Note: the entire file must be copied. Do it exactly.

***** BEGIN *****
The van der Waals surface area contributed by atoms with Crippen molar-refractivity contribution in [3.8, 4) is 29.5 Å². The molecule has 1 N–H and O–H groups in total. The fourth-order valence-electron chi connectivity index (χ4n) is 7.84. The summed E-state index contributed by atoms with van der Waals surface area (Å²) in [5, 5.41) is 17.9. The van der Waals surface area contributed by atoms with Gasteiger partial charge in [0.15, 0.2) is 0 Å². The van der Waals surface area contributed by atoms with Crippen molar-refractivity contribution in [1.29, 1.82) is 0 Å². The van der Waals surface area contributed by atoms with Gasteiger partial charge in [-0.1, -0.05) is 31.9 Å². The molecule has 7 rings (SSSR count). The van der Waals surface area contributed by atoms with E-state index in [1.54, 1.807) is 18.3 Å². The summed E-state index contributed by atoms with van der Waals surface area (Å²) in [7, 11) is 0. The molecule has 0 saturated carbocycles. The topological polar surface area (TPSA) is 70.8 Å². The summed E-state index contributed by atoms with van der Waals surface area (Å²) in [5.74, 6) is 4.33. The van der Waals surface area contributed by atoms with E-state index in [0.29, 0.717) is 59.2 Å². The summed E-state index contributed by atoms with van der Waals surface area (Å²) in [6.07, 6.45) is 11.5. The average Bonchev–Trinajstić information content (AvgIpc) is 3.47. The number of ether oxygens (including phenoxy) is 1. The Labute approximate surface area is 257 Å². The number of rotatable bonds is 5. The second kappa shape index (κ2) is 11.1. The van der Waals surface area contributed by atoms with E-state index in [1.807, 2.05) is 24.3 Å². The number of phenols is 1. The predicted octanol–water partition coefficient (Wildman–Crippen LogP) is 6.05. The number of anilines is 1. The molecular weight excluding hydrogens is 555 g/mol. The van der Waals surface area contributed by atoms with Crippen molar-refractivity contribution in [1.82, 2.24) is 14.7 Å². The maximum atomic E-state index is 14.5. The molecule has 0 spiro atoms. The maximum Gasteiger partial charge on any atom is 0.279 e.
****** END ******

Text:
The van der Waals surface area contributed by atoms with Crippen molar-refractivity contribution in [3.8, 4) is 29.5 Å². The molecule has 1 N–H and O–H groups in total. The fourth-order valence-electron chi connectivity index (χ4n) is 7.84. The summed E-state index contributed by atoms with van der Waals surface area (Å²) in [5, 5.41) is 17.9. The van der Waals surface area contributed by atoms with Gasteiger partial charge in [0.15, 0.2) is 0 Å². The van der Waals surface area contributed by atoms with Crippen molar-refractivity contribution in [1.29, 1.82) is 0 Å². The van der Waals surface area contributed by atoms with Gasteiger partial charge in [-0.1, -0.05) is 31.9 Å². The molecule has 7 rings (SSSR count). The van der Waals surface area contributed by atoms with E-state index in [1.54, 1.807) is 18.3 Å². The summed E-state index contributed by atoms with van der Waals surface area (Å²) in [7, 11) is 0. The molecule has 0 saturated carbocycles. The topological polar surface area (TPSA) is 70.8 Å². The summed E-state index contributed by atoms with van der Waals surface area (Å²) in [5.74, 6) is 4.33. The van der Waals surface area contributed by atoms with E-state index in [0.29, 0.717) is 59.2 Å². The summed E-state index contributed by atoms with van der Waals surface area (Å²) in [6.07, 6.45) is 11.5. The average Bonchev–Trinajstić information content (AvgIpc) is 3.47. The number of ether oxygens (including phenoxy) is 1. The Labute approximate surface area is 257 Å². The number of rotatable bonds is 5. The second kappa shape index (κ2) is 11.1. The van der Waals surface area contributed by atoms with E-state index in [1.807, 2.05) is 24.3 Å². The number of phenols is 1. The predicted octanol–water partition coefficient (Wildman–Crippen LogP) is 6.05. The number of anilines is 1. The molecular weight excluding hydrogens is 555 g/mol. The van der Waals surface area contributed by atoms with Crippen molar-refractivity contribution in [1.82, 2.24) is 14.7 Å². The maximum atomic E-state index is 14.5. The molecule has 0 spiro atoms. The maximum Gasteiger partial charge on any atom is 0.279 e.